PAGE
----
The United States will remain engaged in the Arctic Council's work on climate change even as the White House reviews whether to withdraw from the Paris climate change agreement, a top U.S. official said on May 8.
The Arctic is the global region experiencing the fastest rate of warming. Washington will continue to participate in the council's climate research, in particular, said State Department Assistant Secretary David Balton.
"The U.S. will remain engaged in the work the Arctic Council does on climate change throughout," he said. "I am very confident there will be no change in that regard."
But White House advisers will meet on May 9 to discuss whether to honor U.S. President Donald Trump's campaign pledge to withdraw from or renegotiate the 2015 Paris accord signed by former President Barack Obama and nearly 200 other nations.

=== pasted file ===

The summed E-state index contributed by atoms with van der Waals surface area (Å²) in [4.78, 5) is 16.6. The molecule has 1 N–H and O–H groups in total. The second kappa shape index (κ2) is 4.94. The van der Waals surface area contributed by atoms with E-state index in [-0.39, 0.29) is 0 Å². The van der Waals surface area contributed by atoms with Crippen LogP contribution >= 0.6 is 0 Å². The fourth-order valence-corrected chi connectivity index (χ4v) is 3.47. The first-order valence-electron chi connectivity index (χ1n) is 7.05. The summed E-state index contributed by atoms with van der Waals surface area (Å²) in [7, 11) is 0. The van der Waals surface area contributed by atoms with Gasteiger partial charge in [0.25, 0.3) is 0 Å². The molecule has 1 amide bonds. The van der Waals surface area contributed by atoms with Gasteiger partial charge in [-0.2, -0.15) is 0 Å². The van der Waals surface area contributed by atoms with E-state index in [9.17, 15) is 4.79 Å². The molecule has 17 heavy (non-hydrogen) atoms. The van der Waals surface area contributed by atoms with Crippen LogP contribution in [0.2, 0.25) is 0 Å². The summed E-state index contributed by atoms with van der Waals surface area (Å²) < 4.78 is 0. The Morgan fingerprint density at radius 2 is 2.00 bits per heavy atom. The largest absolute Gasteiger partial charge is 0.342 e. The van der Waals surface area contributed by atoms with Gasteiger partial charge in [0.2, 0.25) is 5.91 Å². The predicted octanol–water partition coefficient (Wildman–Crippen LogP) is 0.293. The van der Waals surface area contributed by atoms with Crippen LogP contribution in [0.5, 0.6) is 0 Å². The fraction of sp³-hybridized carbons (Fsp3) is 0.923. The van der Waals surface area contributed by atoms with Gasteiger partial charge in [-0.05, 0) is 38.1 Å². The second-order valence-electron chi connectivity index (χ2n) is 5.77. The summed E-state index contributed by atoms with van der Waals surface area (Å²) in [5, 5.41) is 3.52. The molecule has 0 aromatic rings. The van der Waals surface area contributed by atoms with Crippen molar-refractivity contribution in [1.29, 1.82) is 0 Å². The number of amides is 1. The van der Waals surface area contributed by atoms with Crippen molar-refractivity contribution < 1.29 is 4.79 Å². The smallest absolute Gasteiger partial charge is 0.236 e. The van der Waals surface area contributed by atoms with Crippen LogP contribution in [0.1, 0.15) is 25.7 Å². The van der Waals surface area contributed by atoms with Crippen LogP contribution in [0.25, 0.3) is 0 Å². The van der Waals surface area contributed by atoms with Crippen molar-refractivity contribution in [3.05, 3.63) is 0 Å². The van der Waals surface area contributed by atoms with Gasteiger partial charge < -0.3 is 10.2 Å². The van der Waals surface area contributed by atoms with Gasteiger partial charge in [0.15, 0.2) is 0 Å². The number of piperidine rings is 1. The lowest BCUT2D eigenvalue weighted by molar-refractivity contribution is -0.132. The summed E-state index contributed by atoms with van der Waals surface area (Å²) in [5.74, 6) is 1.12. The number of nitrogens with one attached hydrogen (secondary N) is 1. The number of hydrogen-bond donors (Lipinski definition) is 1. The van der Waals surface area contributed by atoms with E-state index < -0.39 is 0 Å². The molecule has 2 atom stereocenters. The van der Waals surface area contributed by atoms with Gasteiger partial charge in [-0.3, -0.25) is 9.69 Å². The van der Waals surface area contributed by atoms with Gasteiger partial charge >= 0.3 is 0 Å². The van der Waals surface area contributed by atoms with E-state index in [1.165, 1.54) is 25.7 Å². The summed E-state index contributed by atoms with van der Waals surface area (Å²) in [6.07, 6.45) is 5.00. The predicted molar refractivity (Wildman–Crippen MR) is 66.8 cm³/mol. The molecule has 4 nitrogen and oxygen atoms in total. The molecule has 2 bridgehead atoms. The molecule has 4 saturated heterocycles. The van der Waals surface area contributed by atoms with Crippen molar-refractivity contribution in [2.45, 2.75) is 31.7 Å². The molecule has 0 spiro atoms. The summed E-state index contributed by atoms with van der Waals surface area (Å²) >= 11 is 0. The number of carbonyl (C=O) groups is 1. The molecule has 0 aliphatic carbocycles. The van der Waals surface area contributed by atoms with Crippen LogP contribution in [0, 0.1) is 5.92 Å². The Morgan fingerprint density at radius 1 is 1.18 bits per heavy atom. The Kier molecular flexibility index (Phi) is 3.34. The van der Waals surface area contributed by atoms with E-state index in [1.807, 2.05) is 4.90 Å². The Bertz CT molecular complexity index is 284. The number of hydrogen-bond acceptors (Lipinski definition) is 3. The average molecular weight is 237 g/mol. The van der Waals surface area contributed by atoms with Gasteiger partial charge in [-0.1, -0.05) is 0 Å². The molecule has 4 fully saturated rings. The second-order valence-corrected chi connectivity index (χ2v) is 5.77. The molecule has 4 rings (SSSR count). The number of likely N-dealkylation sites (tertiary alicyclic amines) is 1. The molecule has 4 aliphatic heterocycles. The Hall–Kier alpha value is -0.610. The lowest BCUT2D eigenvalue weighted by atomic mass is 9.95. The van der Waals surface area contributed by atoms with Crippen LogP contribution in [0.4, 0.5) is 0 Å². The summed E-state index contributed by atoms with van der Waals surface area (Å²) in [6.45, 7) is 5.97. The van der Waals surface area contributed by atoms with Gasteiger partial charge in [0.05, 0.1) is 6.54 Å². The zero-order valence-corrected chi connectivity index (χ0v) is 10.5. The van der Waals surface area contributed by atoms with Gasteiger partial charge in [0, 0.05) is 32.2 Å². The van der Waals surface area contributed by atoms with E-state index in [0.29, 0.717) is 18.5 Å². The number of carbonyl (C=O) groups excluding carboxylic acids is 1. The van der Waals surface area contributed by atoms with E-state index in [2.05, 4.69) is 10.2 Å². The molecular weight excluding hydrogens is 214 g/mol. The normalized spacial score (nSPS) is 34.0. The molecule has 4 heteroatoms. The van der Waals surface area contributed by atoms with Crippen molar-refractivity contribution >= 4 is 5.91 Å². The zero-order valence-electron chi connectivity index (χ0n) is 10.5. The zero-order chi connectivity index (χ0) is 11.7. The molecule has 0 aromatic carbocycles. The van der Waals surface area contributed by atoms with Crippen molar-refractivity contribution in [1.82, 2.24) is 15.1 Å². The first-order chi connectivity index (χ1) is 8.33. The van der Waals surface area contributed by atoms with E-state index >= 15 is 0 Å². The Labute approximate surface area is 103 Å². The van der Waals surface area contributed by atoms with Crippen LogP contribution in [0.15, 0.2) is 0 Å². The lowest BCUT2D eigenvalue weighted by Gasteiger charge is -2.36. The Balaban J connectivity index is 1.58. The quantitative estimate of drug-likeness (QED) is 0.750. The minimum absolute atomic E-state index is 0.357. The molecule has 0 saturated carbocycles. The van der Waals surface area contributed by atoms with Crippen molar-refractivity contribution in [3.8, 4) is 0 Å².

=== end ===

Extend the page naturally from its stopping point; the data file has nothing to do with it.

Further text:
Trump's top advisers are divided on the matter. Secretary of State Rex Tillerson -- who is hosting this week's meeting with Russia, Canada, and other members of the Arctic Council in Fairbanks, Alaska -- supports staying in the deal.
But Environmental Protection Agency Administrator Scott Pruitt, who is charged with carrying out the climate pact, calls it "a bad deal for America" that will cost U.S. jobs.